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Riverton couple hosting fundraiser for Uganda mission trip

 Juliet kadzviti, Interlake Spectator

 farming couple from Riverton, who spent the better part of a year doing philanthropic work in South Sudan, an African country, are heading back to the continent to continue their charitable efforts.
To help support their mission, Brian and Ruth Dyck will be having a coffee house fundraiser called Linking Arms with Africa at the Riverton Community Hall from 7 p.m. to 8:30 p.m Dec. 8.
The pair first travelled to war-torn South Sudan between August 2015 and April 2016 during a brief period of calm, where they volunteered on a 450 acre farm, through the NGO Avant Ministries.
“It’s hard for me and it’s hard for many of us to know there are people out there dying of hunger, so we had an opportunity to get involved and so we did,” Brian said.
While there, the family was able to help farm and harvest sorghum and other grain using modern farming equipment shipped from Canada.
They returned home that April with the intention of going back to the country but where unable to due to a resurgence of violence in the area.
“The door just shut on us because of the conflict there,” Brian said.
He explained Sudan (now divided into South Sudan and Sudan) has been in the throws of war since colonial rule ended in 1956.
 South Sudan gained independence in 2011, but has had its own share of civil warfare.
Because of this conflict, thousands of South Sudanese citizens have fled to neighbouring countries as refugees, including to Uganda, where the couple will visit in January.
 “We are going to work where there is a cluster of large refugee camps,” Brian said.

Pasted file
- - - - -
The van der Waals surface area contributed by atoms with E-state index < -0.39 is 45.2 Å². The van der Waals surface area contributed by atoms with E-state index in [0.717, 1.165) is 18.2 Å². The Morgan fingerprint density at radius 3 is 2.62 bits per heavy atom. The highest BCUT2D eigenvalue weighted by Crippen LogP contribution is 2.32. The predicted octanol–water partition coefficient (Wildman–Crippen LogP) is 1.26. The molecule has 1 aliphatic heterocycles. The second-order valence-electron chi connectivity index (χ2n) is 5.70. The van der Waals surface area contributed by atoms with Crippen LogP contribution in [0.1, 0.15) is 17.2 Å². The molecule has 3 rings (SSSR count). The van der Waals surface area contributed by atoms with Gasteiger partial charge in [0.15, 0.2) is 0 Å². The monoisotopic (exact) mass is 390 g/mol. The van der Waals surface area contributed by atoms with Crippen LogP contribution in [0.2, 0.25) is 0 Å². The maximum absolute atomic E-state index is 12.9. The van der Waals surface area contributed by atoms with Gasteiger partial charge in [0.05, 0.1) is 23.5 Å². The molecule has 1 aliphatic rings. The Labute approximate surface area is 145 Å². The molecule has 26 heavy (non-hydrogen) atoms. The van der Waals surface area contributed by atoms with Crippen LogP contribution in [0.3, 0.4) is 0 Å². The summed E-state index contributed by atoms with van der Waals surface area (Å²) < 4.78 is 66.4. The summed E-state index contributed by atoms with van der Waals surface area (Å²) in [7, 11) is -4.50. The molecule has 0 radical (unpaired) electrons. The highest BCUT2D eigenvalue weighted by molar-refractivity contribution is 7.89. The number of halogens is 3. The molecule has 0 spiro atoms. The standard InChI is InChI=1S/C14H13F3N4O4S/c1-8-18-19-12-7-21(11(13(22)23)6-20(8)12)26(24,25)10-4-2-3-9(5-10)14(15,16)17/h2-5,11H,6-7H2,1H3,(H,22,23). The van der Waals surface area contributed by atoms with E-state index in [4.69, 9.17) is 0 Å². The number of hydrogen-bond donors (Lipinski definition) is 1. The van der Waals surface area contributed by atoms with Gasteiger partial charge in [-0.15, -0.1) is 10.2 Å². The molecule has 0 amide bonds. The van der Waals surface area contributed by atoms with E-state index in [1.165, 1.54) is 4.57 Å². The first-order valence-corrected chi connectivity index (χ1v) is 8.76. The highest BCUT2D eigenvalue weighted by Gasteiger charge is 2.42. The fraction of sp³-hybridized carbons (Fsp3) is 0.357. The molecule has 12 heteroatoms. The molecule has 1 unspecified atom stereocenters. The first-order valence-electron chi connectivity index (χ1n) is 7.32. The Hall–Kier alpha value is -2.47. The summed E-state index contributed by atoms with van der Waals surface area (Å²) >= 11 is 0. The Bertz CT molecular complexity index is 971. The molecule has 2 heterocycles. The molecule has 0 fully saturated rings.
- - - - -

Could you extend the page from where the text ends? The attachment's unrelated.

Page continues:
To help farming efforts this time around, Brian will be testing out a new piece of farming equipment called a walking tractor. The equipment is inspired by farming techniques from a few developing countries.
“(A lot of countries) are using simple manufacturing to create machines on their own farmyards, so that’s where we got the idea.”
He said the idea stems from a desire to produce more food for the region in a sustainable and realistic way.
 “When we visited South Sudan they were using relatively small equipment and there was a lot of handwork involved in the harvesting, which meant less food,” he explained.
For Brian, travelling across the world to help the less fortunate has a deep religious meaning.
“It is the love of God that is expressed in the person of Jesus Christ. That’s what Christmas is all about… His sacrificial death was there to satisfy the need for justice in the world,” Brian said.
 “Embracing that is my ultimate motivation.”
He encouraged anyone wanting to learn more about the situation in South Sudan, while raising funds for those in need attend the fundraiser. Music, dessert and coffee will be provided. There will also be a silent auction.



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